Also situated in Central Idaho, the town of Stanley boasts some of the most beautiful and dramatic alpine landscapes in all of the United States. Next to the famed Sawtooth National Recreation Area, tourists to Stanley can enjoy over 700 miles of multi-use walking trails while surrounded by over 40 mountains at least 10,000 feet tall. With an abundance of alpine lakes (including Redfish Lake) and wildlife sights like black bears and bighorn sheep, visitors will surely have more than just a few pictures and videos to take!When finished trekking for the day, Stanley also offers a diverse selection of delicious places to eat, reflecting the outdoor environment and unique geographical location of central Idaho. It is a visit unlikely to be forgotten by any. 

Wallace

Wallace, Idaho
Main street with it's turn of the century brick buildings in the historic mining town of Wallace, Idaho.Editorial credit: Kirk Fisher / Shutterstock.com

A truly historic location, every façade in downtown Wallace has been placed on the National Register of Historic Places; surrounded on all sides by the Idaho Panhandle National Forests, Wallace is located near Interstate 90 in Northern Idaho, and is the perfect example of a postcard town.Thousands of miles of trails and retired mining roads make it a beautiful and unique spot that wonderfully spotlights all the natural beauty of the state. The Route of the Hiawatha and the Trail of the Coeur d’Alene runs through Wallace, and cyclists and all those who cherish nature will not be disappointed by a visit.Founded as a silver mining town in the late 1800s, Wallace saw its share of booms and busts, but through it all maintained its wealth, and today is a town rich with resources and history. Tourists can experience mine tours, strolls through the historic downtown, and all the splendour of nature in this unique and exceptional little town.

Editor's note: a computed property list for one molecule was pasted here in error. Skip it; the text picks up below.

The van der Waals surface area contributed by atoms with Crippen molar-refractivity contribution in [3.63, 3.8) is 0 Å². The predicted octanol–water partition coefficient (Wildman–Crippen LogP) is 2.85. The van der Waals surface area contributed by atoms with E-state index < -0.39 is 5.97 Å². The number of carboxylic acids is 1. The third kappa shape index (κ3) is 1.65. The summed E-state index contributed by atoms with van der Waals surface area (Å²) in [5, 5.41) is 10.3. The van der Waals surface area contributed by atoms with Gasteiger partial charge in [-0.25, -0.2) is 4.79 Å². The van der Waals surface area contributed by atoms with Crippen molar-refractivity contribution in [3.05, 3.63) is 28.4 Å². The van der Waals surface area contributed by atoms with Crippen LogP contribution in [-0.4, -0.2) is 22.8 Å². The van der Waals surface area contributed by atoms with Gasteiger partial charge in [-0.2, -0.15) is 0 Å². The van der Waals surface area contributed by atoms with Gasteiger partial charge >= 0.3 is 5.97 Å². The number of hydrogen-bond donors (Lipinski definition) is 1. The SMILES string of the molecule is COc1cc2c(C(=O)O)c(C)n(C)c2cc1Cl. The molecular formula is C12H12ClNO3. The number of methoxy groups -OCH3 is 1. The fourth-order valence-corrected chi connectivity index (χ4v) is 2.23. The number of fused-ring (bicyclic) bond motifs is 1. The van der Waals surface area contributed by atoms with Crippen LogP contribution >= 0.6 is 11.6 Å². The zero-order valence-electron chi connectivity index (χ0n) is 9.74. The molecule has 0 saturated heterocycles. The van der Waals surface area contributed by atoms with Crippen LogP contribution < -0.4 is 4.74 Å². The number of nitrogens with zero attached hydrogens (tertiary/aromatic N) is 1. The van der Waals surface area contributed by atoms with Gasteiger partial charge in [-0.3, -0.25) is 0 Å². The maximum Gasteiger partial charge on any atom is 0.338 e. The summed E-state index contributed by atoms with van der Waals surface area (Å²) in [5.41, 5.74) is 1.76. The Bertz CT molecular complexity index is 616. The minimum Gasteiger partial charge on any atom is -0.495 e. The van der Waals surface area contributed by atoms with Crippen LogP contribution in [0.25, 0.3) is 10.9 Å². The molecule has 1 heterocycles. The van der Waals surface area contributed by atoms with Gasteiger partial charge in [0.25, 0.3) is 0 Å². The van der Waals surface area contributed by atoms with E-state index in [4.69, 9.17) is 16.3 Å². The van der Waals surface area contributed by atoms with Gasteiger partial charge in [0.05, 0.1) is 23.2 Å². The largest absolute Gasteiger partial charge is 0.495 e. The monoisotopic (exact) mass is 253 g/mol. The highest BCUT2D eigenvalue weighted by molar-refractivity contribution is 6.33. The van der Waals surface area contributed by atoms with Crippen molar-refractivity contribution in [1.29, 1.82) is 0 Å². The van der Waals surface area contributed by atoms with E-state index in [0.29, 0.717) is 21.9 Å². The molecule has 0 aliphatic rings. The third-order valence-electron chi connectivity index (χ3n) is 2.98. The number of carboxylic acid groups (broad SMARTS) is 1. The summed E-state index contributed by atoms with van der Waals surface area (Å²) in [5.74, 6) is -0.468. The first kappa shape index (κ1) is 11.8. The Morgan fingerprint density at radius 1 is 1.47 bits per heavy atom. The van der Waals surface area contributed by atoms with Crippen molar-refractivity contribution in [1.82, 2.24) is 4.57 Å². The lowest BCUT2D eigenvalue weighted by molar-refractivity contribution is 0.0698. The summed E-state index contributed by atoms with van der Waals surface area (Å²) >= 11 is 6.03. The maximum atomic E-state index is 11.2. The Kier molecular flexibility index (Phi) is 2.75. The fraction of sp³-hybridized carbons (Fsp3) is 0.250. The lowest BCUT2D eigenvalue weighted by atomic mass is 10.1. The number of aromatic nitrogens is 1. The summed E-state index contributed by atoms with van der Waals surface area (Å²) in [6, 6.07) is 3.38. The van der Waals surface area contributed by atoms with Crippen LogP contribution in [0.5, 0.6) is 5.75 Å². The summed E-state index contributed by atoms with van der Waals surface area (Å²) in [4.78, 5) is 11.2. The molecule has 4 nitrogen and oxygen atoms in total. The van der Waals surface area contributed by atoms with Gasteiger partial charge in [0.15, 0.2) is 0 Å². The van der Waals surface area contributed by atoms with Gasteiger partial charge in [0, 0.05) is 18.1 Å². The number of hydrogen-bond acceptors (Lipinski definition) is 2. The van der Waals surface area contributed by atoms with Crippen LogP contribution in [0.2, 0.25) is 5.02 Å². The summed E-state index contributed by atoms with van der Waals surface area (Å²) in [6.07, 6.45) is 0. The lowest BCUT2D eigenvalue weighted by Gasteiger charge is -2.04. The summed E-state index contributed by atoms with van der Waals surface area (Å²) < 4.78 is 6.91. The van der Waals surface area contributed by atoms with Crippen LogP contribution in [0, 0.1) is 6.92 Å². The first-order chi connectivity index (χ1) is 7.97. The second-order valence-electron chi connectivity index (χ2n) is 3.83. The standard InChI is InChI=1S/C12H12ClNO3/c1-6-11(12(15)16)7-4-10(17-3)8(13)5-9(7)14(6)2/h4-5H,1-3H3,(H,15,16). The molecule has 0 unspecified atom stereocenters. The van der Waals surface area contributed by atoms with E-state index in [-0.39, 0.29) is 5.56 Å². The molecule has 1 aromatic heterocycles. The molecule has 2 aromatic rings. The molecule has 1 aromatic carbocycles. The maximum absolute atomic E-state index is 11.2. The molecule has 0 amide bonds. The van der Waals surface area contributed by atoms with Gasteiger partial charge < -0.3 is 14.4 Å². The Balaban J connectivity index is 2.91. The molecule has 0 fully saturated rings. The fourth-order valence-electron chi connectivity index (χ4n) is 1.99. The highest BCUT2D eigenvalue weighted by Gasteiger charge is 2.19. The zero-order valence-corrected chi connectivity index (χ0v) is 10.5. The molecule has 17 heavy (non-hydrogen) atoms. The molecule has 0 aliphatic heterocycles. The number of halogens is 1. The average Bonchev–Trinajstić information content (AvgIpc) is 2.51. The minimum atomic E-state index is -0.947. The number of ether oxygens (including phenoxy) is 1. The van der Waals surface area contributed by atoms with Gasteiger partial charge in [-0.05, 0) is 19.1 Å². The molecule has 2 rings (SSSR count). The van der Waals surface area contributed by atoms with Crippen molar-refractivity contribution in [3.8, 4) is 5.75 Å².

Salmon

Salmon, Idaho.
Landscape around Salmon, Idaho.